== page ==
Twitter Username: dannyseesit

SJ Sindu is the award-winning author of the novels Blue-Skinned Gods and Marriage of a Thousand Lies, along with The Goth House Experiment (forthcoming short story collection) and the graphic novels Shakti and Talk Water (forthcoming). Sindu is an assistant professor of creative writing at VCU.


Twitter Username: sjsindu

Website: http://sjsindu.com

Room 2502B, Kansas City Convention Center, Level 2

S209.

Bedfellows: Sex and Shame

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Join us in a nuanced and intimate conversation about the intersection of sex and shame. What does it take for us to write unabashedly about sex? How do we trace the roots of our shame? In this panel, five writers will talk about how they come to the page to address personal and collective stigmas surrounding sexuality. What do we gain from writing about sex? In what ways can we release trauma and unlearn that which we’ve been taught is deviant? How can writing free us?

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Jessica Nirvana Ram is an Indo-Guyanese poet and essayist. She earned her MFA at the University of North Carolina Wilmington and received her BA from Susquehanna University. Jessica's full-length collection Earthly Gods will be published with Variant Lit in 2024.


Twitter Username: jessnirvanapoet

Tyler Anne Whichard is a queer Southern writer from North Carolina. She received her MFA from UNC-Wilmington where she interned for Ecotone as a fiction reader and worked on Lookout Books' 2019 release, This Is My Body. Her writing appears in Brevity, The Rumpus, and HAD, among others.


Twitter Username: tylerawhichard

K. Iver is a nonbinary trans poet born in Mississippi. Their book Short Film Starring My Beloved's Red Bronco won the 2022 Ballard Spahr Prize from Milkweed Editions. Their work is in Boston ReviewKenyon ReviewTriQuarterly, and elsewhere.They have a PhD in poetry from Florida State University.


Twitter Username: k_ivertown

Dr. Taylor Byas is an assistant features editor for The Rumpus and poetry acquisitions editor for Variant Literature. She is the author of two chapbooks, and the forthcoming full-length I Done Clicked My Heels Three Times. She is represented by the Deborah Harris Agency.


Twitter Username: TaylorByas3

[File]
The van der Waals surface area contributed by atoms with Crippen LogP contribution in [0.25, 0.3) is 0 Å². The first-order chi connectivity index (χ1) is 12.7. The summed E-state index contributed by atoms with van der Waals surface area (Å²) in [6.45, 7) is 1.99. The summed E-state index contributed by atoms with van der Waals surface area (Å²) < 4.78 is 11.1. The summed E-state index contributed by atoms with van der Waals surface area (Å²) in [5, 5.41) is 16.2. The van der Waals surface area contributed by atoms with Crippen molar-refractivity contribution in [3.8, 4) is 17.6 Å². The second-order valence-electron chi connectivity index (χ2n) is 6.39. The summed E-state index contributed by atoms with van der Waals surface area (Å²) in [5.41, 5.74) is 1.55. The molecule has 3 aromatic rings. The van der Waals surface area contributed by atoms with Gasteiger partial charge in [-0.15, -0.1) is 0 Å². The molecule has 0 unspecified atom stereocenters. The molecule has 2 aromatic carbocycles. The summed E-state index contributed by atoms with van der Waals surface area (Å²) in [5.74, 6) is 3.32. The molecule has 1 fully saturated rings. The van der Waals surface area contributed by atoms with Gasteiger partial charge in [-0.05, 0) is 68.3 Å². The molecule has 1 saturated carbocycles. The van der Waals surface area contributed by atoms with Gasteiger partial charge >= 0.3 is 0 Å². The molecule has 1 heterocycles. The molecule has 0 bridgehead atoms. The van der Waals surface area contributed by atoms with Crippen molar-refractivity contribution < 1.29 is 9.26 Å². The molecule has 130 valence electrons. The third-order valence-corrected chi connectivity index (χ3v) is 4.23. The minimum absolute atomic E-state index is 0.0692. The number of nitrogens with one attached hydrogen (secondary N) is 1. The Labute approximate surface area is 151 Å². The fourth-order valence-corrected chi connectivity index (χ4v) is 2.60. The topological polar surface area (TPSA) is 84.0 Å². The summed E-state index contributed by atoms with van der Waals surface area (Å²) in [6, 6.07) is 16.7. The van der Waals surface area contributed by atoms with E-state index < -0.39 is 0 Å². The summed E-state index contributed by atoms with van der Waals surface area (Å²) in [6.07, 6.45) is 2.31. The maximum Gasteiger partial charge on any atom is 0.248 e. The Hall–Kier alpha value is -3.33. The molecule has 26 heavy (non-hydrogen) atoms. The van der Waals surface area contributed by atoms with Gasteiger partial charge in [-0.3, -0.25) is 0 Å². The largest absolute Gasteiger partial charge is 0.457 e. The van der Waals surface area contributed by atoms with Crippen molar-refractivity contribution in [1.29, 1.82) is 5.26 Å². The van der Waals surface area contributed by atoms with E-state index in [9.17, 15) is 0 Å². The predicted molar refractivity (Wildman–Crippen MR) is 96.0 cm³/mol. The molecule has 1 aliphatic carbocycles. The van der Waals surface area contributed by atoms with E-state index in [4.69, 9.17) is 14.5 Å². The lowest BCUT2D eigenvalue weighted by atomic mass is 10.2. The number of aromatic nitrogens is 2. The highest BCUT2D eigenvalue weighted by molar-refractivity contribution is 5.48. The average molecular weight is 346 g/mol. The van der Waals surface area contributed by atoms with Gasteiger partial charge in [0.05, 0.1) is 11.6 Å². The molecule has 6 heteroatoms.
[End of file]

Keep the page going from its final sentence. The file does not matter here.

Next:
Sam Herschel Wein has an MFA in creative writing from the University of Tennessee and was the recipient of a 2022 Pushcart Prize. Their third chapbook, Butt Stuff Flower Bush, is forthcoming from Porkbelly Press.


Twitter Username: samforbreakfast

Room 2503AB, Kansas City Convention Center, Level 2

S210.

Poets Learn to Pitch (& other practical tips for writing and publishing prose)

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So many poets have turned to writing prose—but the leap across genres can be intimidating. What does it mean to write “on spec”? What’s a fair fee for an essay, and how do you negotiate without annoying an editor? Panelists will address both practical concerns—when does it make sense to start querying agents? what’s included in a book proposal?—and issues related to craft, like adapting your process as you move across genres, or how the skills you’ve refined in poetry can translate to prose.

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Nancy Reddy is the author of the poetry collections Double Jinx, a winner of the National Poetry Series, and Pocket Universe, and coeditor of The Long Devotion: Poets Writing Motherhood. Her debut nonfiction book, The Good Mother Myth, will be published in 2025.


Twitter Username: nancy_reddy

Vanessa Angélica Villarreal is the author of the poetry collection Beast Meridian, and a recipient of a 2019 Whiting Award. She is a 2021 National Endowment for the Arts Fellow and lives with her son in Los Angeles, where she is a doctoral candidate at the University of Southern California.


Twitter Username: Vanessid

Tiana Clark is the author of two collections: I Can’t Talk About the Trees Without the Blood and Equilibrium. She is the Grace Hazard Conkling Writer-in-Residence at Smith College. Her next two books Proof, a poetry collection, and Begging to be Saved, a memoir, are forthcoming with Atria.